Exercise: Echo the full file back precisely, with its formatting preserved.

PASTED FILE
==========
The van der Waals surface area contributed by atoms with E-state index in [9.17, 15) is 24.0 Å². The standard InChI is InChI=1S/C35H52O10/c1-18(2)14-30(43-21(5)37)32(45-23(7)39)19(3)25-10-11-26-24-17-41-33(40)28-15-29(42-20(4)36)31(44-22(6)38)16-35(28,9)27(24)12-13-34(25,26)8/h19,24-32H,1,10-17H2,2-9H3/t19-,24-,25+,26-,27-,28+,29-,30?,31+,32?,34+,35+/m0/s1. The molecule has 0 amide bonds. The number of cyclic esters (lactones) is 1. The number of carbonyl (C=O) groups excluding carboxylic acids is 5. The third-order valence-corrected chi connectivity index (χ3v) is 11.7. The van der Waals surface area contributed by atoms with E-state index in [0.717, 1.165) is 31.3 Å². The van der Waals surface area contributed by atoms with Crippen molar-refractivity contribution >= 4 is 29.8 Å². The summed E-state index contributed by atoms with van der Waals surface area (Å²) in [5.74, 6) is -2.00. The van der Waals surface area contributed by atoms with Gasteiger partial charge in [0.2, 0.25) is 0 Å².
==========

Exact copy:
The van der Waals surface area contributed by atoms with E-state index in [9.17, 15) is 24.0 Å². The standard InChI is InChI=1S/C35H52O10/c1-18(2)14-30(43-21(5)37)32(45-23(7)39)19(3)25-10-11-26-24-17-41-33(40)28-15-29(42-20(4)36)31(44-22(6)38)16-35(28,9)27(24)12-13-34(25,26)8/h19,24-32H,1,10-17H2,2-9H3/t19-,24-,25+,26-,27-,28+,29-,30?,31+,32?,34+,35+/m0/s1. The molecule has 0 amide bonds. The number of cyclic esters (lactones) is 1. The number of carbonyl (C=O) groups excluding carboxylic acids is 5. The third-order valence-corrected chi connectivity index (χ3v) is 11.7. The van der Waals surface area contributed by atoms with E-state index in [0.717, 1.165) is 31.3 Å². The van der Waals surface area contributed by atoms with Crippen molar-refractivity contribution >= 4 is 29.8 Å². The summed E-state index contributed by atoms with van der Waals surface area (Å²) in [5.74, 6) is -2.00. The van der Waals surface area contributed by atoms with Gasteiger partial charge in [0.2, 0.25) is 0 Å².